He is currently in jail on a string of charges, but young Ugandan actor Hassan Spike Isingoma’s star is still shining after all.
The 19-year old actor has been nominated for an African Movie Academy Award (AMAA) for his spectacular performance in the film Boda Boda Thieves.
Isingoma, who plays the film’s teenage hero Abel – a young man given the responsibility of fending for his family through riding a boda boda (motorcycle commuter) – will be vying for the Best Young/ Promising Actor gong when the eleventh edition of the most prestigious film awards on the continent holds in South Africa this September.
Joining Isingoma on the nomination list to complete Uganda’s only hopes at this year’s ‘African Oscars’ is his co-star, Prossy Rukundo. She will be vying for the Best Supporting Actress accolade.
News of the film’s double recognition came in on Sunday after the nominees had been announced at a swanky ceremony in Los Angeles, USA a day before, and has since elated the local film fraternity.
Speaking exclusively to this blog yesterday, the film’s director, Donald Mugisha, said it was a great honour to have his long-awaited film, which premieres in Uganda this Saturday after doing stints at a number of international fests, recognized on the continent.
“Obviously I feel so happy about it, and I hope that the nomination can inspire other Ugandan filmmakers to work harder,” Mugisha said.
He however bemoaned the fact that none of his two actors might be able to travel to South Africa to attend the awards ceremony come September.
Isingoma is currently in prison, and Rukundo has no passport let alone the financial capacity to afford travel expenses.
We could not immediately verify details of Isingoma’s imprisonment at Luzira maximum security prison, but reliable sources have told us that the youngster is on remand awaiting trial for a string of serious offences including murder, rape and robbery.
A talented but deeply-troubled young man, Isingoma was discovered in the filthy slums of Kamwokya by Mugisha some 11 years ago, and the duo has since worked together on two films.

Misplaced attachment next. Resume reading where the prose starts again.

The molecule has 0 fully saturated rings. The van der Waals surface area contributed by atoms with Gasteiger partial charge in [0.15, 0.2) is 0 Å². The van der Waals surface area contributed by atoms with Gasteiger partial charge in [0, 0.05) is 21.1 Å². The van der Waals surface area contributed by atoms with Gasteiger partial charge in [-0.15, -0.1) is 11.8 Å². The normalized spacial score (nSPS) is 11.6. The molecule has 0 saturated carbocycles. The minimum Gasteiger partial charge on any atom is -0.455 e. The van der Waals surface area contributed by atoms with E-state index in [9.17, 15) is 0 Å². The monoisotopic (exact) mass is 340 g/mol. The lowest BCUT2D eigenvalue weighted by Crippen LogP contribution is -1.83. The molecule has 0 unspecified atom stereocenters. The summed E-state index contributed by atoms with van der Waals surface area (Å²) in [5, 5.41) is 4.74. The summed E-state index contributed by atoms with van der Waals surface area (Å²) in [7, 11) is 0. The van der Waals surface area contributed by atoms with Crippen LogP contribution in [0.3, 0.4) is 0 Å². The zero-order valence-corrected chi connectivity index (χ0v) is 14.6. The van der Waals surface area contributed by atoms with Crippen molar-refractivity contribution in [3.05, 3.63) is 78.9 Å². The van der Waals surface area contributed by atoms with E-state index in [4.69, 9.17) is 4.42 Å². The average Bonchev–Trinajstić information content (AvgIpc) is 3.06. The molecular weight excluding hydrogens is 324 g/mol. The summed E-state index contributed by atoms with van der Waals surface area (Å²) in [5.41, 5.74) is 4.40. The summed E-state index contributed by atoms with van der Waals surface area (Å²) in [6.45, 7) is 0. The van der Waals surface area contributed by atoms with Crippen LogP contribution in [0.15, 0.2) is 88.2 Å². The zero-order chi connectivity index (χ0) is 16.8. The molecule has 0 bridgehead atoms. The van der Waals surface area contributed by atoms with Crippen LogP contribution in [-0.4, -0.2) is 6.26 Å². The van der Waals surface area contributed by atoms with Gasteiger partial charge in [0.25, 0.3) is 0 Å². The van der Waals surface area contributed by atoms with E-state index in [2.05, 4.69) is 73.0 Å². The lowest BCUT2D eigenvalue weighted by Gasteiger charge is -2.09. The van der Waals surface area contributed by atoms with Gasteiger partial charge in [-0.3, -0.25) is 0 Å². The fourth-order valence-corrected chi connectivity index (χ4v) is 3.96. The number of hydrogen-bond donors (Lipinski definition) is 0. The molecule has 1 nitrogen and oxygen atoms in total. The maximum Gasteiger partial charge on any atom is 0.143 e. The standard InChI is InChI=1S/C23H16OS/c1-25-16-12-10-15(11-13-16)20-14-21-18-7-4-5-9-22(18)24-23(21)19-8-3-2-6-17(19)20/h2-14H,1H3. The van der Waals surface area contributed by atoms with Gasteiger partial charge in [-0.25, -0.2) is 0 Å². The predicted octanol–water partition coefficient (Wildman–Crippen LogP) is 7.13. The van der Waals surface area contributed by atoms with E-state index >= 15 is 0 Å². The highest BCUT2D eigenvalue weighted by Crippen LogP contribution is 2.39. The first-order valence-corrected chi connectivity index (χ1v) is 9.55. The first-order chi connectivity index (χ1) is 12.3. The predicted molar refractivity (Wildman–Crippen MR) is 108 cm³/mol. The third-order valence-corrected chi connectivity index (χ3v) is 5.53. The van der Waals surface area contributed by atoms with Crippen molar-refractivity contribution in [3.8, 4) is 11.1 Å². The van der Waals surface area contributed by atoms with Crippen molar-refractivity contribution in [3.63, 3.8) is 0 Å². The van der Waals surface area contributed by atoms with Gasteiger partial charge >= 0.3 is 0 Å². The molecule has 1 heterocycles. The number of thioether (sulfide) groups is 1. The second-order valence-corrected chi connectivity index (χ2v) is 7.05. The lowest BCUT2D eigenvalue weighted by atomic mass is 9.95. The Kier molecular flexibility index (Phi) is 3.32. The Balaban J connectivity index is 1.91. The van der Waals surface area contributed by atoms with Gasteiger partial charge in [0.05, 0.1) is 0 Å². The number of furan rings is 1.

Mugisha describes his favored actor as a highly vulnerable youth and victim of circumstances having had a rough ghetto upbringing.
Isingoma’s father was a petty thief who was killed by mob while his mother sold marijuana and other illicit drugs to support the family.
As a youth from a dysfunctional home, it seems that Isingoma fell in with the wrong crowd, and he soon fathered a child aged just 15.
He would go to be enlisted in a notorious Kamwokya-based gang calling themselves ‘the Beach Boys’, whose modus operandi involved using its younger members as bait to start fights, which would then be used as justification to beat up and rob the victims.
His legal troubles started to take a toll on the film right from the moment he was cast in the lead role, which producers say was so similar to his real life story they felt as if they were making a documentary rather than the fictious story that it actually is.
The production process had to endure many halts as the youngster bounced in and out of prison, and at some point a body double had to be brought in for the pickup shots.
Now sitting in the cold Luzira cells awaiting a trial he will most likely lose, it is almost certain Isingoma will never know the joy of being recognized as one of the most outstanding film actors in Africa.
His co-star’s story is not any better. Thirty-year old Rukundo, who makes a living crushing stones, says she is too broke and unexposed to be a part of the glamorous ceremony.
Speaking to us in a phone interview in her local dialect Rukiga, the married mother-of-two recalled how she got cast after the film’s producers spotted her hammering away at rocks in a stone quarry in Kireka suburb.
“They said ‘can you say these words while looking at the camera’, and I said ‘let me try’. They called me the next day and gave me the job,” she recounted, admitting she does not exactly understand the significance of being nominated for an AMAA.
Meanwhile, South African gangster thriller iNumber Number (also known as Avenged) is tying with Cote d’Ivoire’s coming-of-age war drama Run in the top spot for the highest number of nominations at this year’s AMAA with 12 each.
The two hit films however face some cutthroat competition from Mauritanian’s Timbuktu, which racked in a whooping 11 nods.
Independence-themed Nigerian thriller, October 1, ties with Ethiopia’s immigration drama, Triangle Going to America, in the third spot of most nominated film with eight nods each.
This year’s AMAA has undergone massive rebranding following the resignation of the pan African brand’s founder and CEO of ten years, Peace Anyiam-Osigwe.
The move to have the awards held outside Nigeria for the first time in their 11-year history has been welcomed by many film lovers on the continent.
Uganda has consistently put in a dismal performance at the prestigious awards, thanks to its underdeveloped film sector, although a number of our films have earned nominations in recent past.
It now remains to be seen whether Isingoma and Runkundo will overturn the jinx.